“We’re literally seeing hundreds of businesses that have opened up across the state and sell recreational marijuana without a license,” said one police official.
Voters in Michigan legalized recreational marijuana use last year, but legal dispensaries won’t be operating until 2020 in the state. However, illegal dispensaries are popping up all over the place, and law enforcement is doing little to combat them, according to a recent report.
“We’re literally seeing hundreds of businesses that have opened up across the state and sell recreational marijuana without a license,” Michigan State Police Lt. Chris Hawkins told MLive. And yet, he added,”The resources we have to address black market unlicensed marijuana are very limited.”
Recently, Hawkins sent undercover officers into a medical marijuana dispensary, and they were able to purchase cannabis without showing any identification or a medical marijuana card.
That’s illegal, but Hawkins said that it’s unlikely anything will happen to the dispensary, since many prosecutors and others in law enforcement have decided not to use their limited resources going after black market cannabis.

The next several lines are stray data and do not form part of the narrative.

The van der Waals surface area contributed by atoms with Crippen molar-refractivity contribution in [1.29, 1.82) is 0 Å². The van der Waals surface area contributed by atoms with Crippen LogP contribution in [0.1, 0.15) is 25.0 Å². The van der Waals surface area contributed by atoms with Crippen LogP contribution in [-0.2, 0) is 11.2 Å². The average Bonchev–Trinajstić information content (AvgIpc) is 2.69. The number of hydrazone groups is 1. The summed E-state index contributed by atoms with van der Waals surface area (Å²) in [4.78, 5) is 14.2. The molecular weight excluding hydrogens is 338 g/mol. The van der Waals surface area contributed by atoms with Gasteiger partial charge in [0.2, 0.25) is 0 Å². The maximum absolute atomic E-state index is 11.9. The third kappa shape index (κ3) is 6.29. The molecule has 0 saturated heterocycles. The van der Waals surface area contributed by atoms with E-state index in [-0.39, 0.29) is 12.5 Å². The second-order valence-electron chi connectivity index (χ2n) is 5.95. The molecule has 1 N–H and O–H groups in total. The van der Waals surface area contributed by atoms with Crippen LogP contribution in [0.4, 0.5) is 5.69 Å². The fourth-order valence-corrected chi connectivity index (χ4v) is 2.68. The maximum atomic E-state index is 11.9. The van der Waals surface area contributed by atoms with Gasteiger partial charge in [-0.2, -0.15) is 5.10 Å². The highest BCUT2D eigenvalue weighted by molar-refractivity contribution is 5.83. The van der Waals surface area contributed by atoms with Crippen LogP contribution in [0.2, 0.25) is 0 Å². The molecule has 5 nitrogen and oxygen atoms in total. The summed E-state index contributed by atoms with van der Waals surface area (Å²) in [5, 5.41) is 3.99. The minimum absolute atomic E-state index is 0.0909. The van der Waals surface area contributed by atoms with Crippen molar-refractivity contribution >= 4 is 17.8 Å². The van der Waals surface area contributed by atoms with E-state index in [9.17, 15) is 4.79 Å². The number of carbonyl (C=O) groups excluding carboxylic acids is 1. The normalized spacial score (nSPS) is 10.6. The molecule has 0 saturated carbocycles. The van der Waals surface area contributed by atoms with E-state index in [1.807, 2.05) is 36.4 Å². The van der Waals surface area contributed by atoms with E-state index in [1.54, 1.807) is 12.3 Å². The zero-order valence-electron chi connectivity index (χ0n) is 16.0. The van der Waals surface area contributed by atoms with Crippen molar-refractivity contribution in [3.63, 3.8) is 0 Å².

The issue is so pervasive in the state that Michigan Attorney General Dana Nessel and Andrew Brisbo, director of the Marijuana Regulatory Agency, met about the problem. However, they have not yet reached a solution.
“We talked about, at some point we really have to start coming down on those who are operating illegally,” Nessel said. “Just the same way we would, by the way, if you were selling cigarettes illegally. Just the same way we would if you had manufactured moonshine in your bathtub, and nobody had tested that to find out if it was safe and you didn’t have a license to sell it. So, at some point, you know, that’s going to be part of the function of our office is to make certain that the laws are enforced and that it’s properly regulated.”
Michigan’s Black Market
Michigan’s medical marijuana law allows caregivers to grow cannabis for as many as five people: up to 72 plants total. They are allowed to sell the excess weed to licensed dispensaries, but many turn to the black market instead.
One caregiver who spoke with MLive said that he sells to illegal dispensaries because it is safer than selling himself, but he makes a higher profit and a faster sale than he would be able to make at legal dispensaries.
Some medical dispensaries are already feeling the pressure of competing with the black market, said Stuart Carter, who owns a licensed medical dispensary. “We’re seeing a downturn in our sales,” he said. “For every dispensary, there’s four illegal delivery services.”
As the state begins to accept applications for recreational dispensaries, Hawkins says that the legal market will only survive if law enforcement clamps down on the black market.